Corporate financial fraud in the U.S. is about 556 times more costly ($258 million) than employee fraud ($464 thousand). Financial fraud is deliberate, requires planning, organization, trickery, false representation, and continues to occur despite anti-fraud legislation. This qualitative study explored the perceptions of a purposive sample of 20 accountants, examiners, and investigators in the Denver, Colorado area on how to mitigate corporate financial fraud. Findings revealed that mitigating corporate financial fraud requires improvements to (a) education, (b) training, (c) detection, (d) prevention, and (e) internal controls. A new fraud mitigation model© emerged that integrates differential association theory, agency theory, endogenous and exogenous fraud factors that might help explain and predict the patterns of behavior exhibited by perpetrators of financial fraud.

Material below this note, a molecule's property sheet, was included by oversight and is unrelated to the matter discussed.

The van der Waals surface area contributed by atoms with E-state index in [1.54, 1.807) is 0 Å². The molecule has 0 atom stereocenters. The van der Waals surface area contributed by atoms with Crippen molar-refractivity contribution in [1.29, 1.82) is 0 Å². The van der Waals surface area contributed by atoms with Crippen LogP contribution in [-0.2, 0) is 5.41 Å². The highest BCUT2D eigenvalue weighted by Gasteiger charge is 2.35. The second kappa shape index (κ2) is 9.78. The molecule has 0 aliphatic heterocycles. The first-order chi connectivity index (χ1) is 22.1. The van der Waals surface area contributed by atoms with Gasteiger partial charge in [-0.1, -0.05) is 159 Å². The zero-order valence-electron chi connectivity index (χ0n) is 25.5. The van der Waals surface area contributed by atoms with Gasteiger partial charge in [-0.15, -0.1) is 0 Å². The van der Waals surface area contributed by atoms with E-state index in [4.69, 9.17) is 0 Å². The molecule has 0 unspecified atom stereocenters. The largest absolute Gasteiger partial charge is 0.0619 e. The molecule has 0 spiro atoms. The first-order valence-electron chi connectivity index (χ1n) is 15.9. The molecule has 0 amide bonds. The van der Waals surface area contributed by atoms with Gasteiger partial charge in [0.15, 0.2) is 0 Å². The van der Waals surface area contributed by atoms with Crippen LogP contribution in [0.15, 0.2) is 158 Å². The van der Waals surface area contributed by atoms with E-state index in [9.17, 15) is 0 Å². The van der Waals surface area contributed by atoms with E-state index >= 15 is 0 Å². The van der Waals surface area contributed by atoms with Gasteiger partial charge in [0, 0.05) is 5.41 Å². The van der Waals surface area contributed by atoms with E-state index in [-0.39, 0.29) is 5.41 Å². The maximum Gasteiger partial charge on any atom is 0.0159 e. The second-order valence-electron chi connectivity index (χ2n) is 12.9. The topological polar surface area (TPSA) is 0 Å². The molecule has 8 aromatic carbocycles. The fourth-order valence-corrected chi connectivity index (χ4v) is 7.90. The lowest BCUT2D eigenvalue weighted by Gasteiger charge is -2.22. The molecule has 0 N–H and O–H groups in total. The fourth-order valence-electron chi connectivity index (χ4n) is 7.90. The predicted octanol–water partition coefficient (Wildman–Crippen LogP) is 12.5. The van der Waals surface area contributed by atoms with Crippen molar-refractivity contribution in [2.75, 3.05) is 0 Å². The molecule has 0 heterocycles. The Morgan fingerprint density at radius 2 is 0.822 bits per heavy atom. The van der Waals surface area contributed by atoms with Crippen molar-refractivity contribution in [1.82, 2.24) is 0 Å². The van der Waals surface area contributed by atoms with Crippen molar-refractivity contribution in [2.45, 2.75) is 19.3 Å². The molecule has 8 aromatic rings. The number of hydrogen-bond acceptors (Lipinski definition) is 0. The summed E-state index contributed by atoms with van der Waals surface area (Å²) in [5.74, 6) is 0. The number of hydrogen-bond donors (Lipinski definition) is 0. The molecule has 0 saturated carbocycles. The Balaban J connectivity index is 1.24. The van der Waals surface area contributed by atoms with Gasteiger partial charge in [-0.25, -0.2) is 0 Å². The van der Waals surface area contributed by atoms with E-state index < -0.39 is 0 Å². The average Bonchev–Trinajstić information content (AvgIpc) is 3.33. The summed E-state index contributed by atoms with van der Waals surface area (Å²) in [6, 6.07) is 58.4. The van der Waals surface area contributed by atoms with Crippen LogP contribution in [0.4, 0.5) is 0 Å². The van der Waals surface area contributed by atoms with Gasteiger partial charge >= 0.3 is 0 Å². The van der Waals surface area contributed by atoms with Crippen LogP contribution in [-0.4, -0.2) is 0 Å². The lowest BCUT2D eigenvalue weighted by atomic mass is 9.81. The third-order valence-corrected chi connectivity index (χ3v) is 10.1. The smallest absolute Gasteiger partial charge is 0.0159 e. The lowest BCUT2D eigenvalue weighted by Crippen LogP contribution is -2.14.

|Advisor:||Turner, Freda J.|
|School:||University of Phoenix|
|School Location:||United States -- Arizona|
|Source:||DAI-A 69/11, Dissertation Abstracts International|
|Subjects:||Accounting, Management, Criminology|
|Keywords:||Corporate fraud, Financial fraud, Fraud mitigation, Fraud model, Fraud theory, Fraudulent financial statements|
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